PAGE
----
The State of COVID-19 Testing
Testing is critical to controlling the spread of SARS-CoV-2, the virus that causes COVID-19. Testing is the only way to be sure you are not passing the virus on to others — even people who are vaccinated can carry the virus while showing few to no symptoms.
Testing also provides important information about the virus’s movement within and between communities. Public health officials need to know how many people are infected and where they live so that the officials can track outbreaks and react accordingly.
At the beginning of the pandemic, NIH moved quickly to support the development of fast and accurate testing, awarding nearly half a billion dollars through the RADxSM initiative to help rapidly scale up the country’s testing capacity.
Additional grants and research continue to support efforts to create easy-to-use tests, implement innovative ways of getting people tested, and reach underserved communities to ensure that anyone who needs a test can easily get one.
NIH will continue to support research to make testing easier and more efficient. New testing devices and protocols are being developed and studied every day.
The Centers for Disease Control and Prevention (CDC) has created a test to determine whether a person’s respiratory infection is caused by SARS-CoV-2 or an influenza (flu) virus. This test is available to physicians through public health departments and will be increasingly important as we move into cold and flu season.
COVID-19 Testing Basics
Most health care providers offer COVID-19 testing and should be contacted first if you are experiencing symptoms. Your state health department’s website will have information on additional local testing sites.
You can also schedule an appointment for a COVID-19 diagnostic test at many national pharmacy chains. Stores with drive-through lanes will ask you to remain in your car while a pharmacist guides you through the self-testing processes. Results are usually available in a few days.
At-home rapid tests can be purchased over the counter at many pharmacies, with results ready in as little as 15 minutes. The CDC has more information about self-testing, including how to swab yourself.
If you have been exposed to COVID-19, you should get tested — even if you have been vaccinated. Get tested for COVID-19 if you:
Have been exposed to someone with COVID-19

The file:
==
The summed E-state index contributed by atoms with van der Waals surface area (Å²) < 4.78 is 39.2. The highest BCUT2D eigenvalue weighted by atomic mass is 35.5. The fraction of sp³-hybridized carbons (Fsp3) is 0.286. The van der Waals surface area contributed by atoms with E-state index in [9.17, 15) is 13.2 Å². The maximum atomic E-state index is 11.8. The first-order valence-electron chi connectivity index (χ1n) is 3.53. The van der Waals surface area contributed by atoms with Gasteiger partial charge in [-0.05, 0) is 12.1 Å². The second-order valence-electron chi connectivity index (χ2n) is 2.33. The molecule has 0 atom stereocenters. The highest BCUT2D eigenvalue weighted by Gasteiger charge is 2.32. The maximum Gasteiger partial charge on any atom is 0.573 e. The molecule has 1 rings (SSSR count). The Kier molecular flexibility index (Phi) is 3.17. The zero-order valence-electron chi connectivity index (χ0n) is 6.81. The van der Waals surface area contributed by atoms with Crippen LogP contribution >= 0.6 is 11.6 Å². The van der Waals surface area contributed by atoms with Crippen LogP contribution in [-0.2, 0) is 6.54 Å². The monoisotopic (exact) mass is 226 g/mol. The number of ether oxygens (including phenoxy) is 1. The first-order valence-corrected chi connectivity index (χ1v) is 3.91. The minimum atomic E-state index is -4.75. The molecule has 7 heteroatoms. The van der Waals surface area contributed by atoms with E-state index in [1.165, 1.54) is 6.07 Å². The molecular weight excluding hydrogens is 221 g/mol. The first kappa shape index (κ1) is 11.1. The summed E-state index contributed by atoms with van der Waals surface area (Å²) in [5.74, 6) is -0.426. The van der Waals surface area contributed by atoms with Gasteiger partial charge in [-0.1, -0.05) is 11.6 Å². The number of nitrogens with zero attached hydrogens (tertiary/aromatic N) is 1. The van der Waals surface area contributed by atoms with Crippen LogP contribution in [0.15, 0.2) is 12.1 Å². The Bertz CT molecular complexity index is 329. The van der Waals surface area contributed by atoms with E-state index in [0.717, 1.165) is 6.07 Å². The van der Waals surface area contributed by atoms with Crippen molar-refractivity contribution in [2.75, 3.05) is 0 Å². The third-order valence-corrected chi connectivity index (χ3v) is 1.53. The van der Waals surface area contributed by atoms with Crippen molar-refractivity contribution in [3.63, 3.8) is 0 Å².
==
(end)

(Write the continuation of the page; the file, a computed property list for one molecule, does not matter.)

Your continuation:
Develop COVID-19 symptoms
Work or live in a crowded setting where someone tests positive for COVID-19
Have just returned to the United States from any travel outside the country
Are required to do so by your employer
A viral test looks for current infection. There are two types of viral tests:
The antigen test (also called the “rapid test”) gives results in as little as 15 minutes. You are more likely to get a false negative result from the antigen test. If you have symptoms but get a negative test result from the antigen test, your doctor may give you a molecular test to confirm the results.
The molecular test can take a few days to a week to provide results. The most common test relies on a laboratory method called polymerase chain reaction (PCR) to detect SARS-CoV-2 genetic material.
An antibody test is designed to tell you whether you had an infection in the past.
Most people with COVID-19 have mild illness and can recover at home. You can help yourself recover and keep the virus from spreading within your family and to others by following the CDC guidelines for at-home COVID-19 care.
COVID-19 Testing Resources
The CDC shares information about testing and a COVID-19 symptoms checker.
The U.S. Food and Drug Administration shares facts about testing regulation and approval.
The U.S. Department of Health and Human Services (HHS) shares information about where and how to get tested.
The RADx-UP initiative provides communications toolkits in English and Spanish, including resources developed for American Indian tribes.